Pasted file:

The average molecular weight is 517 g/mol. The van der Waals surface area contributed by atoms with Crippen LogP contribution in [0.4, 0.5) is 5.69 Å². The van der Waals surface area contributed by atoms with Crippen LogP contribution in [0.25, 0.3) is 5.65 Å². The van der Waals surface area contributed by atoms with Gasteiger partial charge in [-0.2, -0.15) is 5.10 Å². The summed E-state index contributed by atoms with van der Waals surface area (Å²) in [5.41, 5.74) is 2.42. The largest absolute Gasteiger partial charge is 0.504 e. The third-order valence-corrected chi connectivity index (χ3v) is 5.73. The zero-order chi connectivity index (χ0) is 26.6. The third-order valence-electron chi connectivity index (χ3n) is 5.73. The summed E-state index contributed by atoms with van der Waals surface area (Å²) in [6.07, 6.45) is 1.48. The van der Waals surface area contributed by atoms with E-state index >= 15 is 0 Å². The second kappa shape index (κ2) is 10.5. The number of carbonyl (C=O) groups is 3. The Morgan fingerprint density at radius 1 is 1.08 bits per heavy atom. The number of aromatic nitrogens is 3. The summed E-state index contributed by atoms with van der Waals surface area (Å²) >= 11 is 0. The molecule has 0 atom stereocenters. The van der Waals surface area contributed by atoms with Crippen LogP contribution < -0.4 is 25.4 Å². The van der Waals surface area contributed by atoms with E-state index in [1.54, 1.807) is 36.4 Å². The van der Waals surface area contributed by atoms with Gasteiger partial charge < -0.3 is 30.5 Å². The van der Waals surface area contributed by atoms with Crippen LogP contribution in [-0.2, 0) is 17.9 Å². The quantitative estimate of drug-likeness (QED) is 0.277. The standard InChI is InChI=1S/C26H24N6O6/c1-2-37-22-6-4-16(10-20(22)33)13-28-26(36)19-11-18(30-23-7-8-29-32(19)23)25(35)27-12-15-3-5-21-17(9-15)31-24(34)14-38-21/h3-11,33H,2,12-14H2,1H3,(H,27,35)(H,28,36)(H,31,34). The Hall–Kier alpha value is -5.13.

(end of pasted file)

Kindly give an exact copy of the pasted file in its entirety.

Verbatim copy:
The average molecular weight is 517 g/mol. The van der Waals surface area contributed by atoms with Crippen LogP contribution in [0.4, 0.5) is 5.69 Å². The van der Waals surface area contributed by atoms with Crippen LogP contribution in [0.25, 0.3) is 5.65 Å². The van der Waals surface area contributed by atoms with Gasteiger partial charge in [-0.2, -0.15) is 5.10 Å². The summed E-state index contributed by atoms with van der Waals surface area (Å²) in [5.41, 5.74) is 2.42. The largest absolute Gasteiger partial charge is 0.504 e. The third-order valence-corrected chi connectivity index (χ3v) is 5.73. The zero-order chi connectivity index (χ0) is 26.6. The third-order valence-electron chi connectivity index (χ3n) is 5.73. The summed E-state index contributed by atoms with van der Waals surface area (Å²) in [6.07, 6.45) is 1.48. The van der Waals surface area contributed by atoms with E-state index >= 15 is 0 Å². The second kappa shape index (κ2) is 10.5. The number of carbonyl (C=O) groups is 3. The Morgan fingerprint density at radius 1 is 1.08 bits per heavy atom. The number of aromatic nitrogens is 3. The summed E-state index contributed by atoms with van der Waals surface area (Å²) >= 11 is 0. The molecule has 0 atom stereocenters. The van der Waals surface area contributed by atoms with Crippen LogP contribution < -0.4 is 25.4 Å². The van der Waals surface area contributed by atoms with E-state index in [1.54, 1.807) is 36.4 Å². The van der Waals surface area contributed by atoms with Gasteiger partial charge < -0.3 is 30.5 Å². The van der Waals surface area contributed by atoms with Crippen LogP contribution in [-0.2, 0) is 17.9 Å². The quantitative estimate of drug-likeness (QED) is 0.277. The standard InChI is InChI=1S/C26H24N6O6/c1-2-37-22-6-4-16(10-20(22)33)13-28-26(36)19-11-18(30-23-7-8-29-32(19)23)25(35)27-12-15-3-5-21-17(9-15)31-24(34)14-38-21/h3-11,33H,2,12-14H2,1H3,(H,27,35)(H,28,36)(H,31,34). The Hall–Kier alpha value is -5.13.